(In 1994, Senator Strom Thurmond of South Carolina was said to have engaged in excessive touching of his then-freshman colleague Patty Murray of Washington. Ms. Murray later asked for and received an apology from Mr. Thurmond, The Seattle Post-Intelligencer reported at the time. Through a spokeswoman, Ms. Murray declined to comment.)

    Mr. Breaux concluded the matter with a nod to the public good: “I think the elevators are designed to keep members of the public from having to ride with senators,” he said.
    http://www.nytimes.com/2006/08/02/wa...gewanted=print


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    Elite Member Lobelia's Avatar
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    Default Re: Shock! Horror! Senator-only elevators being run over by regular citizens!

    I love it. I used to get peeved walking 17 miles from the parking lot to the National Airport (what is it now, Ronald Reagan Airport?) and seeing rows & rows of empty parking spaces for senators and judges. I had this urge to throw rocks at the handful of cars that were parked there.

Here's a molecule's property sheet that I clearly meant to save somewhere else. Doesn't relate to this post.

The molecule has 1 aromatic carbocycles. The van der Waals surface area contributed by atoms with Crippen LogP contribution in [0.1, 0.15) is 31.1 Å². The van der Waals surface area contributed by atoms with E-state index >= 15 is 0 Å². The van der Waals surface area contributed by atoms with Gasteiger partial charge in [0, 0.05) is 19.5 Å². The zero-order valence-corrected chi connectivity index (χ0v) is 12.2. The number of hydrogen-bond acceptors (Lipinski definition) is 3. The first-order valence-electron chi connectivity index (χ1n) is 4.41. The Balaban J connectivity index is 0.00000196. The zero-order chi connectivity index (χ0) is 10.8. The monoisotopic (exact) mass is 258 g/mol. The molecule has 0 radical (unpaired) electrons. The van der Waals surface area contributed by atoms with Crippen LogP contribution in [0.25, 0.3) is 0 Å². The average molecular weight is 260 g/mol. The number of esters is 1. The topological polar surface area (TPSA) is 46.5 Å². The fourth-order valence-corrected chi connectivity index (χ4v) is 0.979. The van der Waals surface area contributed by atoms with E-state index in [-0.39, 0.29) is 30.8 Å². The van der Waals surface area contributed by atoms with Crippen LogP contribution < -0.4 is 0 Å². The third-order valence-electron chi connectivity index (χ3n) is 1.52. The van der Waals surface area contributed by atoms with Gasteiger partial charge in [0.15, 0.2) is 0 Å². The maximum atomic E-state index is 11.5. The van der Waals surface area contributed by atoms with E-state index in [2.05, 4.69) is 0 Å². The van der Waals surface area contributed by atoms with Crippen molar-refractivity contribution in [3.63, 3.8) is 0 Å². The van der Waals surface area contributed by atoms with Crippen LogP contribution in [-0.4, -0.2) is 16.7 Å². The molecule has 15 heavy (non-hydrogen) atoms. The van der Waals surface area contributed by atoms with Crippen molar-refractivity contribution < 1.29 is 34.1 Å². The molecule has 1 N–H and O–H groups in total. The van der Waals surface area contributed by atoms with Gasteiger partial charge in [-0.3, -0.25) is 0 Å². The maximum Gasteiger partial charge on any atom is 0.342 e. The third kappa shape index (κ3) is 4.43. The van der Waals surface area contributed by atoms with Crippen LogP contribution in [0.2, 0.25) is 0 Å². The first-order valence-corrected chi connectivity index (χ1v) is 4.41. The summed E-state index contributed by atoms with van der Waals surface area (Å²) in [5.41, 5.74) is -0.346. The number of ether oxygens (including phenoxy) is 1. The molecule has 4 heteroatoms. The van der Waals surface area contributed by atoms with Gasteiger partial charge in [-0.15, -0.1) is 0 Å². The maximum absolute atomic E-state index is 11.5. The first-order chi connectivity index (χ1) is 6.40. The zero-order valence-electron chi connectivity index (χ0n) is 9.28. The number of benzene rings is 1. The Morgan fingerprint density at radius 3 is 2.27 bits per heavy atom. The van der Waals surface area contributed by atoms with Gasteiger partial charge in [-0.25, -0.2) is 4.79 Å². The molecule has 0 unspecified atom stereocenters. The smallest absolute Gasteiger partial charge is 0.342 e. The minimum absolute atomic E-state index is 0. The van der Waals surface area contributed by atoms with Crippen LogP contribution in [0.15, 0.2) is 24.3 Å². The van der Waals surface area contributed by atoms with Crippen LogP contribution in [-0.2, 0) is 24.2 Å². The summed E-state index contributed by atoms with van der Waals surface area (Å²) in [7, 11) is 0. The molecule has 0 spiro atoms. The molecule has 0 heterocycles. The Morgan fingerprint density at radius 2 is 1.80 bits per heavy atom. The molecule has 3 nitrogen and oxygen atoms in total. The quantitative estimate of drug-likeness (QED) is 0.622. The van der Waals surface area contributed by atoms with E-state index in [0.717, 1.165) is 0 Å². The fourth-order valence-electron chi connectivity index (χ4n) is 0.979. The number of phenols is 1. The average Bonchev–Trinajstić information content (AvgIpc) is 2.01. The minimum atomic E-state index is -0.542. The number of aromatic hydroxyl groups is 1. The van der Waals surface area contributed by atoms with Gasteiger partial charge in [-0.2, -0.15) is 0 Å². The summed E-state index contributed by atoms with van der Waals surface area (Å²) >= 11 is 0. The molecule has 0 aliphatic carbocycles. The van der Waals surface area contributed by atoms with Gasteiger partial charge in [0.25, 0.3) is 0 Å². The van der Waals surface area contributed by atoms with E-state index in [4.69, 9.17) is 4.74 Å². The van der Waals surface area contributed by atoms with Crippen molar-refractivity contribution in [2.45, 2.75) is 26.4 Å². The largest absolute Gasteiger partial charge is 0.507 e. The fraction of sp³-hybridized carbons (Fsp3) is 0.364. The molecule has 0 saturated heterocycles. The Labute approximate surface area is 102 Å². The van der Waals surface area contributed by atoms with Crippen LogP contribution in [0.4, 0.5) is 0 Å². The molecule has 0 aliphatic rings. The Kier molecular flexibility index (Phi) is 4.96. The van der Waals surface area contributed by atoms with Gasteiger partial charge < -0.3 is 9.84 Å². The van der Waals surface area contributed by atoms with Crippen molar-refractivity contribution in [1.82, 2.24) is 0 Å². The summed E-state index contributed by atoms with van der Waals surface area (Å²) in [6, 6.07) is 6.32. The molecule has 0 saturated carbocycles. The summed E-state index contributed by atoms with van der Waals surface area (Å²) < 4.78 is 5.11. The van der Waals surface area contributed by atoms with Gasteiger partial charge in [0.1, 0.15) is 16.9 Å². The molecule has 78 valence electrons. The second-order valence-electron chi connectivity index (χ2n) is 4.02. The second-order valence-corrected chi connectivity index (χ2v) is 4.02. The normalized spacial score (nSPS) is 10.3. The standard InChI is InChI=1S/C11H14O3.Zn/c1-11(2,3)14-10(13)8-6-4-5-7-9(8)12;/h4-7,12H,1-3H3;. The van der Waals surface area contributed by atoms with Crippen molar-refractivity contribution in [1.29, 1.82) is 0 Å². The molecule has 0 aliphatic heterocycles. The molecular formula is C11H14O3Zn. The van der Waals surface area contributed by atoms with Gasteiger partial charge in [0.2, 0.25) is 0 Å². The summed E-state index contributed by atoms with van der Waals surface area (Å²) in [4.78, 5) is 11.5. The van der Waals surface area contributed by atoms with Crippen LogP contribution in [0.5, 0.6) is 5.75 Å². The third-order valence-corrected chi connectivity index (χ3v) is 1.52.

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    A*O
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    Default Re: Shock! Horror! Senator-only elevators being run over by regular citizens!

    What? Does this mean the senators can't have Elevator Sex with their interns any more?
    I've never liked lesbianism - it leaves a bad taste in my mouth
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    Default Re: Shock! Horror! Senator-only elevators being run over by regular citizens!

    Quote Originally Posted by A*O
    What? Does this mean the senators can't have Elevator Sex with their interns any more?
    Ha ha! I'd like to see someone try to have elevator sex on that elevator. It's not that large and it's very public even if it's behind a velvet rope and kept from us plebians.